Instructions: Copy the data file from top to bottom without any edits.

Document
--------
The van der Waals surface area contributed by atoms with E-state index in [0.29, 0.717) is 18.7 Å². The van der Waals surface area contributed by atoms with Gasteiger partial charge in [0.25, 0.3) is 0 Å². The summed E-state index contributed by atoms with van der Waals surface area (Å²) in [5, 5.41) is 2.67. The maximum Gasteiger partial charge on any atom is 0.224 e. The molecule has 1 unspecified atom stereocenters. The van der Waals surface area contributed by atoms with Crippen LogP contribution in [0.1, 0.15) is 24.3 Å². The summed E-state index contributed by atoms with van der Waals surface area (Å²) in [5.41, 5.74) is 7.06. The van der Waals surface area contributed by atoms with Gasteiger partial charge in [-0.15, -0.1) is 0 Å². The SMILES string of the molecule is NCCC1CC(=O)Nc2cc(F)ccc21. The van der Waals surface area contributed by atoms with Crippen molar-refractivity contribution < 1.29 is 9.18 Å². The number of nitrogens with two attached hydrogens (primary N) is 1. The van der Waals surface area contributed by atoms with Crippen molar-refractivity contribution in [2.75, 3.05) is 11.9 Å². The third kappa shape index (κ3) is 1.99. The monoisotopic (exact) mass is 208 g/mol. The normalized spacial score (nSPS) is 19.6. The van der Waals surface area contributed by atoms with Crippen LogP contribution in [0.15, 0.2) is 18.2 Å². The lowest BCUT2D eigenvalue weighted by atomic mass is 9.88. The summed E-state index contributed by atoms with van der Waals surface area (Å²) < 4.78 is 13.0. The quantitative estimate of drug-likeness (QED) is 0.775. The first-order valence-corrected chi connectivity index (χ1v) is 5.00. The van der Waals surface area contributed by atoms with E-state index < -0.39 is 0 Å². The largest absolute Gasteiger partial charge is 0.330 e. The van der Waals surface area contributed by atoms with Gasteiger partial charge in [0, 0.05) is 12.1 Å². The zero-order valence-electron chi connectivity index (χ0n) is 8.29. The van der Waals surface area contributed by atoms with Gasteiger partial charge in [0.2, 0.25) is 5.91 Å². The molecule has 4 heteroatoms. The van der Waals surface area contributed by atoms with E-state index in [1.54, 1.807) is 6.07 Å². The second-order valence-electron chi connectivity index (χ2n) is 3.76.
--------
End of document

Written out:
The van der Waals surface area contributed by atoms with E-state index in [0.29, 0.717) is 18.7 Å². The van der Waals surface area contributed by atoms with Gasteiger partial charge in [0.25, 0.3) is 0 Å². The summed E-state index contributed by atoms with van der Waals surface area (Å²) in [5, 5.41) is 2.67. The maximum Gasteiger partial charge on any atom is 0.224 e. The molecule has 1 unspecified atom stereocenters. The van der Waals surface area contributed by atoms with Crippen LogP contribution in [0.1, 0.15) is 24.3 Å². The summed E-state index contributed by atoms with van der Waals surface area (Å²) in [5.41, 5.74) is 7.06. The van der Waals surface area contributed by atoms with Gasteiger partial charge in [-0.15, -0.1) is 0 Å². The SMILES string of the molecule is NCCC1CC(=O)Nc2cc(F)ccc21. The van der Waals surface area contributed by atoms with Crippen molar-refractivity contribution < 1.29 is 9.18 Å². The number of nitrogens with two attached hydrogens (primary N) is 1. The van der Waals surface area contributed by atoms with Crippen molar-refractivity contribution in [2.75, 3.05) is 11.9 Å². The third kappa shape index (κ3) is 1.99. The monoisotopic (exact) mass is 208 g/mol. The normalized spacial score (nSPS) is 19.6. The van der Waals surface area contributed by atoms with Crippen LogP contribution in [0.15, 0.2) is 18.2 Å². The lowest BCUT2D eigenvalue weighted by atomic mass is 9.88. The summed E-state index contributed by atoms with van der Waals surface area (Å²) < 4.78 is 13.0. The quantitative estimate of drug-likeness (QED) is 0.775. The first-order valence-corrected chi connectivity index (χ1v) is 5.00. The van der Waals surface area contributed by atoms with E-state index < -0.39 is 0 Å². The largest absolute Gasteiger partial charge is 0.330 e. The van der Waals surface area contributed by atoms with Gasteiger partial charge in [0, 0.05) is 12.1 Å². The zero-order valence-electron chi connectivity index (χ0n) is 8.29. The van der Waals surface area contributed by atoms with Gasteiger partial charge in [0.2, 0.25) is 5.91 Å². The molecule has 4 heteroatoms. The van der Waals surface area contributed by atoms with E-state index in [1.54, 1.807) is 6.07 Å². The second-order valence-electron chi connectivity index (χ2n) is 3.76.